Anterior default mode network and posterior insular connectivity is predictive of depressive symptom reduction following serial ketamine infusion

Academic Article


  • Background Ketamine is a rapidly-acting antidepressant treatment with robust response rates. Previous studies have reported that serial ketamine therapy modulates resting state functional connectivity in several large-scale networks, though it remains unknown whether variations in brain structure, function, and connectivity impact subsequent treatment success. We used a data-driven approach to determine whether pretreatment multimodal neuroimaging measures predict changes along symptom dimensions of depression following serial ketamine infusion. Methods Patients with depression (n = 60) received structural, resting state functional, and diffusion MRI scans before treatment. Depressive symptoms were assessed using the 17-item Hamilton Depression Rating Scale (HDRS-17), the Inventory of Depressive Symptomatology (IDS-C), and the Rumination Response Scale (RRS) before and 24 h after patients received four (0.5 mg/kg) infusions of racemic ketamine over 2 weeks. Nineteen unaffected controls were assessed at similar timepoints. Random forest regression models predicted symptom changes using pretreatment multimodal neuroimaging and demographic measures. Results Two HDRS-17 subscales, the HDRS-6 and core mood and anhedonia (CMA) symptoms, and the RRS: reflection (RRSR) scale were predicted significantly with 19, 27, and 1% variance explained, respectively. Increased right medial prefrontal cortex/anterior cingulate and posterior insula (PoI) and lower kurtosis of the superior longitudinal fasciculus predicted reduced HDRS-6 and CMA symptoms following treatment. RRSR change was predicted by global connectivity of the left posterior cingulate, left insula, and right superior parietal lobule. Conclusions Our findings support that connectivity of the anterior default mode network and PoI may serve as potential biomarkers of antidepressant outcomes for core depressive symptoms.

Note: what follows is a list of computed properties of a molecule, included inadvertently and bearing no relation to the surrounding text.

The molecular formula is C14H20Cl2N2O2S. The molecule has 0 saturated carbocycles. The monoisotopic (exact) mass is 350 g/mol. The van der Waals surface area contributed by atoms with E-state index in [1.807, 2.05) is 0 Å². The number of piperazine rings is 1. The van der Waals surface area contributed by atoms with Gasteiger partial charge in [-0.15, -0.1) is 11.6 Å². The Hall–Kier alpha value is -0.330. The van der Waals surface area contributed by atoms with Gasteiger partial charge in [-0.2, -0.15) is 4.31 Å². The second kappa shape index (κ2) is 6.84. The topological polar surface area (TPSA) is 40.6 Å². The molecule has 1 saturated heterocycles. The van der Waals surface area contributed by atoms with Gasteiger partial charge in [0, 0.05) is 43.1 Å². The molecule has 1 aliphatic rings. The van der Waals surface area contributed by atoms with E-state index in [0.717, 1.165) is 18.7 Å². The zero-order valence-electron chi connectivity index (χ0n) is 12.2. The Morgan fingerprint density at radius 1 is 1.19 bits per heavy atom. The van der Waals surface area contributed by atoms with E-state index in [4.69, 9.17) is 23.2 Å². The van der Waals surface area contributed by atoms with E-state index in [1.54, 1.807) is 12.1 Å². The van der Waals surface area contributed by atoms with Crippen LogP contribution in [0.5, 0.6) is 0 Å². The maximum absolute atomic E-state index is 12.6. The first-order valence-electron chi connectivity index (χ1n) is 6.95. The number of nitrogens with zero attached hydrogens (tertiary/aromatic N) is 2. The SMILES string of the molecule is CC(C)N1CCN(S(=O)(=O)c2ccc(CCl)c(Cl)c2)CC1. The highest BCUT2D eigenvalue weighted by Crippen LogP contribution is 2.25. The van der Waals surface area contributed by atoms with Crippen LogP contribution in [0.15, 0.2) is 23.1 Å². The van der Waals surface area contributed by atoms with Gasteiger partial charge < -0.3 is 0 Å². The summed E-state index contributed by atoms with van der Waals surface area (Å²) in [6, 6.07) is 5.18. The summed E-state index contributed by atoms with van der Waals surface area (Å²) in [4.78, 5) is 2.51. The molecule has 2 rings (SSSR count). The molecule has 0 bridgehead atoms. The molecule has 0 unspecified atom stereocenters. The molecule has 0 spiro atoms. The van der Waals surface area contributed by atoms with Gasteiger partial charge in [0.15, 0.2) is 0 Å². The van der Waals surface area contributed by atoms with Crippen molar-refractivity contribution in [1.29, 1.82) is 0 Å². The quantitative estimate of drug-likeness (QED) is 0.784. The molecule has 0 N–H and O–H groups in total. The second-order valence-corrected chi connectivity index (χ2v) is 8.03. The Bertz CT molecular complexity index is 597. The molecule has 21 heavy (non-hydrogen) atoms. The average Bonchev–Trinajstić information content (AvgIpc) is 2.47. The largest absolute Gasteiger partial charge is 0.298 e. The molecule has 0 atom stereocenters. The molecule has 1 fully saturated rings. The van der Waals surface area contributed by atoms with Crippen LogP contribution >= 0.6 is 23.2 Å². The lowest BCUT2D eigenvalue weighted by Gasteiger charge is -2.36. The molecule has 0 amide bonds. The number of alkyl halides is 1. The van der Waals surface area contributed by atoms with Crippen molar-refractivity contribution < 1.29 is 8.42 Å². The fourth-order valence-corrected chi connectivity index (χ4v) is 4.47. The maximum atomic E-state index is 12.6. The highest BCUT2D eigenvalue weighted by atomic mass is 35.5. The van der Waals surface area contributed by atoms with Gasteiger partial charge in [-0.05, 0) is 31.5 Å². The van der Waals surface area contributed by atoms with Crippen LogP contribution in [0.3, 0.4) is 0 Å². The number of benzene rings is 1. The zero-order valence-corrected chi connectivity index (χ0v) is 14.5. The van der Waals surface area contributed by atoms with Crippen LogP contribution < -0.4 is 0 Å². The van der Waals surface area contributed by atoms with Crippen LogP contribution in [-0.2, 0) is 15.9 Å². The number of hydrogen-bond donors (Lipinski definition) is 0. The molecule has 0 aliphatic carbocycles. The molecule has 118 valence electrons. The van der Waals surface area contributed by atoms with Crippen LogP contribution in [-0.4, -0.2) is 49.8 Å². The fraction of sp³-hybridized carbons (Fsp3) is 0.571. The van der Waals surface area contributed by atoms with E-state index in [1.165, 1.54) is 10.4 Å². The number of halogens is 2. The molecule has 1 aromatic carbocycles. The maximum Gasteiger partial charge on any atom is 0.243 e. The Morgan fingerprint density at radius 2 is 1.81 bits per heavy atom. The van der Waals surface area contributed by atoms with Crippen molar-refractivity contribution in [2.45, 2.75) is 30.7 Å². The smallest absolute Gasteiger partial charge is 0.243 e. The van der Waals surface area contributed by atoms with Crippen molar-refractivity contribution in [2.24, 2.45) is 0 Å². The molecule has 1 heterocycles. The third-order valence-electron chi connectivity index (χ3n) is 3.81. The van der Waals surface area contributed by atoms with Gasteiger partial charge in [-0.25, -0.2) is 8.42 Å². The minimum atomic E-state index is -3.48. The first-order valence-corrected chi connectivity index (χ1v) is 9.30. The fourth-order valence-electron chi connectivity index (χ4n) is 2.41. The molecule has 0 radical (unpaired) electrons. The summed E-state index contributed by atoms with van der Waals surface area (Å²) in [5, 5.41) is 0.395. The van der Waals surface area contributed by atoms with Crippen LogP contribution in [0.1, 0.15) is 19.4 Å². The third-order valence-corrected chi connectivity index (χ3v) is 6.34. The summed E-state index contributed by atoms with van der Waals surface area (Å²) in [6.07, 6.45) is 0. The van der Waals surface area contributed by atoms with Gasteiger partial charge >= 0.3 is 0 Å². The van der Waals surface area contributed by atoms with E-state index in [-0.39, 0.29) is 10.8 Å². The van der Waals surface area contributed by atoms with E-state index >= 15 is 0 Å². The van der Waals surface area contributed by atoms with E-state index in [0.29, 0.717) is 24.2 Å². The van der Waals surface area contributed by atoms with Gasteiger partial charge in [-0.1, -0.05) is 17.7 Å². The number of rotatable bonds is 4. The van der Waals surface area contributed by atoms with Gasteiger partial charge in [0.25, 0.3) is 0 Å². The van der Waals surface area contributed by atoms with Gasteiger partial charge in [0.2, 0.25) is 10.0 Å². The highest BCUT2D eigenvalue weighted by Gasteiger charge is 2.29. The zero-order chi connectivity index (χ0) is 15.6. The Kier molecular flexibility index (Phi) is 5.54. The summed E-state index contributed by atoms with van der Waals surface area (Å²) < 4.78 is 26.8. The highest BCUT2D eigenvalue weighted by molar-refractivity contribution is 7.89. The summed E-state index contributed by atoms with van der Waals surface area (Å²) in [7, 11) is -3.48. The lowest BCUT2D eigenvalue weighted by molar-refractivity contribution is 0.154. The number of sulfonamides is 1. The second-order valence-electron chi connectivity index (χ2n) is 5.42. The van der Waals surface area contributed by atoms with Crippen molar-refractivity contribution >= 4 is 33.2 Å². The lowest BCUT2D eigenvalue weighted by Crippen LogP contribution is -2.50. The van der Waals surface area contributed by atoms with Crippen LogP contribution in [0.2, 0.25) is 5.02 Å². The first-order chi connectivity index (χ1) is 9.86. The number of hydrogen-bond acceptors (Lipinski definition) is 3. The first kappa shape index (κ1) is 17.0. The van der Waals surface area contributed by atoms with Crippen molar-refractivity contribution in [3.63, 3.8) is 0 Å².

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    Author List

  • Wade BSC; Loureiro J; Sahib A; Kubicki A; Joshi SH; Hellemann G; Espinoza RT; Woods RP; Congdon E; Narr KL
  • Start Page

  • 2376
  • End Page

  • 2386
  • Volume

  • 52
  • Issue

  • 12